Home Local News Mapfre honors PR Conservation Trust
Issued : Friday, May 24, 2013 10:35 AM
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Mapfre honors PR Conservation Trust

By CB Online Staff

The Puerto Rico Conservation Trust has landed the Mapre Foundation’s award for Best Environmental Management for a project to reduce light pollution in natural habitats.

The award was presented by Spain’s Queen Sofia to Conservation Trust chief Fernado Lloveras during the Mapfre Foundation’s Social Awards ceremony in Madrid on Thursday.

Operating as a private, nonprofit organization, the Conservation Trust manages a number of the island’s environmentally sensitive areas, while promoting the concepts of conservation to schools and the general public through volunteer programs, reforestation projects and various community workshops and events. In this way, the Conservation Trust works towards its goal of protecting and enhancing the precious natural resources of Puerto Rico.

Since 2006, the Conservation Trust Light Pollution Task Force and the U.S. forest Service have been working together to implement a light pollution management strategic plan for the bioluminescent lagoon at Las Cabezas de San Juan Nature Reserve in Fajardo. The task force and management plan aim to protect local economic revenues derived from tourists visiting these globally unique locations.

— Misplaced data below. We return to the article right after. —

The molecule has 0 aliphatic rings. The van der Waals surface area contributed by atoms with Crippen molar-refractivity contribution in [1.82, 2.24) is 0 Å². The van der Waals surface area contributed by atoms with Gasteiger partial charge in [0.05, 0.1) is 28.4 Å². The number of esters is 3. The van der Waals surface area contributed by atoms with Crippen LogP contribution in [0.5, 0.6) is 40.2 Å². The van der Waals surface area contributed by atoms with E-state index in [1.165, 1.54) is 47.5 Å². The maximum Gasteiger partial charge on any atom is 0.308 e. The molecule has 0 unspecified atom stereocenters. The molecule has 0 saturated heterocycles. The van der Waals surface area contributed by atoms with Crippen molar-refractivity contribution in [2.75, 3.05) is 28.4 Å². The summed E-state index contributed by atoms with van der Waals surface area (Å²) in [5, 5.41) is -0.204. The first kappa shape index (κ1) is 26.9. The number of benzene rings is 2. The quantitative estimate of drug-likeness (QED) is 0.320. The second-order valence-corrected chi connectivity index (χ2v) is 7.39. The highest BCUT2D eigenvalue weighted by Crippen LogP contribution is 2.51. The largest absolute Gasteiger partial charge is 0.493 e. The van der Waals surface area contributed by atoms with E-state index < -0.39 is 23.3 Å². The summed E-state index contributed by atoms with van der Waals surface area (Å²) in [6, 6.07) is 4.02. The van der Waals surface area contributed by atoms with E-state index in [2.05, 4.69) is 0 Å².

The importance of preserving dark skies and the nighttime environment has recently become a focal point of researchers studying the impacts of light pollution in Puerto Rico. It is estimated that Puerto Rico spends over $3.7 billion annually on electricity for its roughly 3.7 million residents.

The excessive sky glow resulting from artificial illumination is the main cause of light pollution for the island. Not only does light pollution makes it more difficult to see the stars, it also adversely impacts sensitive nocturnal species and increases energy costs and carbon emissions. Expansion of the San Juan metro area and other urban corridors is encroaching on upland and protected areas, causing a marked decrease in night sky quality.


Queen Sophia also presented Mapfre awards to projects in Guatemala and Brazil and to a Spanish physician.

The awards, each of which comes with a $39,000 prize, are presented annually to recognize people or institutions pursuing outstanding activities to benefit society.

The judging panel awarded another of the prizes to Guatemala’s FUDI foundation for comprehensive development. FUDI director Gloria Buc said the recognition will allow it to help more women in extreme poverty.

Another prize was presented to the Brazilian entity Criança Segura Kids Brasil for its training campaign to prevent children in the South American country from becoming involved in traffic accidents.

The José Manuel Martínez Prize for lifetime achievement was bestowed upon Spanish physician Pedro Guillen García, who was responsible for introducing arthroscopy in Spain.

The Mapfre Foundation is an institution sponsored by the Spanish insurance group Mapfre. The foundation’s aim is to contribute to achieving objectives of general interest to society. It was established in 1975.

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